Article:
Since Twister uses End-to-end_encryption, if intercepted the private direct messages cannot be read by any other person apart from the addressee. The code used is the elliptic curve cryptography (different from the one used by NSA) that is used in Bitcoin. It is thought to give a security level similar to a RSA code of 3072 bits. The data isn’t stored anywhere, so it can’t be used by any other cut. As a consequence, if you lose your entry password, it is impossible for you to access your private messages.
Because it is a peer-to-peer system, there isn’t a central server from which your publications may be compiled (see PRISM). As Freitas explains, the system is designed in a way that the users can’t know if the other is online, their IP address, or what messages have been read. This information isn’t registered anywhere. Despite this, Freitas warns to the users that anonymity may not be total depending on the circumstances.
Twister was developed under the Linux environment.
Another long-term interesting objective would be moving the whole cryptographic code of the implementation to the interface of the user of the browser. This way, the users would be capable of accessing Twister through any client platform that they use, choosing any third server and still maintaining the security of their private passwords at all times.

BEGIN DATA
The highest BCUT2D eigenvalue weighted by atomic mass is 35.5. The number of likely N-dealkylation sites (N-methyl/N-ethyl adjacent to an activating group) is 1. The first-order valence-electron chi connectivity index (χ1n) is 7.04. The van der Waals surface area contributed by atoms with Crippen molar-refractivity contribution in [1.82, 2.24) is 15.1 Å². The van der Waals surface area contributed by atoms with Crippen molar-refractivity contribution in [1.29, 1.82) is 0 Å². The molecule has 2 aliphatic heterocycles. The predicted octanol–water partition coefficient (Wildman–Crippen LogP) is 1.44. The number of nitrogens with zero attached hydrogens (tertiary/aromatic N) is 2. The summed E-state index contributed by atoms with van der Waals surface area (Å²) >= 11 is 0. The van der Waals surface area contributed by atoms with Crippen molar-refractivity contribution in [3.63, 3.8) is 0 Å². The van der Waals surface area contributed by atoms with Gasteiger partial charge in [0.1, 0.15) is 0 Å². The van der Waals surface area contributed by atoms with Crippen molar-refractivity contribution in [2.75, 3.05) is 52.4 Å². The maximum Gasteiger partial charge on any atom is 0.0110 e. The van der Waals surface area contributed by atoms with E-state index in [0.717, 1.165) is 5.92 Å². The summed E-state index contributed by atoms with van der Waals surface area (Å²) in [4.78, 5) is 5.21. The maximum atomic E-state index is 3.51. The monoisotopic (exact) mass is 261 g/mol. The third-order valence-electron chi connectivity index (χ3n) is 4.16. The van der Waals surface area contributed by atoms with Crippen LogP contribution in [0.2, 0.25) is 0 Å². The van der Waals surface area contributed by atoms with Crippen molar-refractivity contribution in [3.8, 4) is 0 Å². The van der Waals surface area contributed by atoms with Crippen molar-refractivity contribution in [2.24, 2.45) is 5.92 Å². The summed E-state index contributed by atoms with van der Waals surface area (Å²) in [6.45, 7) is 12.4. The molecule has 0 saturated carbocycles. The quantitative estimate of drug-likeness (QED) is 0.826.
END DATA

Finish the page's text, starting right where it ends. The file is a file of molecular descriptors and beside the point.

The first Twister prototype is intended for reproducing the basic characteristics of any microblogging platform. Including:
- Search of users and profiles of navigation
- Follow / Unfollow
- Sending of text messages limited to 140 characters
- Broadcasting and answering messages
- Browsing through mailing routes, mentions, hashtags and direct messages (private)
The private messages require the addressee to be follower of the speaker, which is a common requisite in most of the existing platforms.
Some other characteristics can be difficult to implement in a completely decentralized system, requiring more effort. This includes the arbitrary register of the words in the posts and the recompilation of hashtaghs to find out the main tendencies.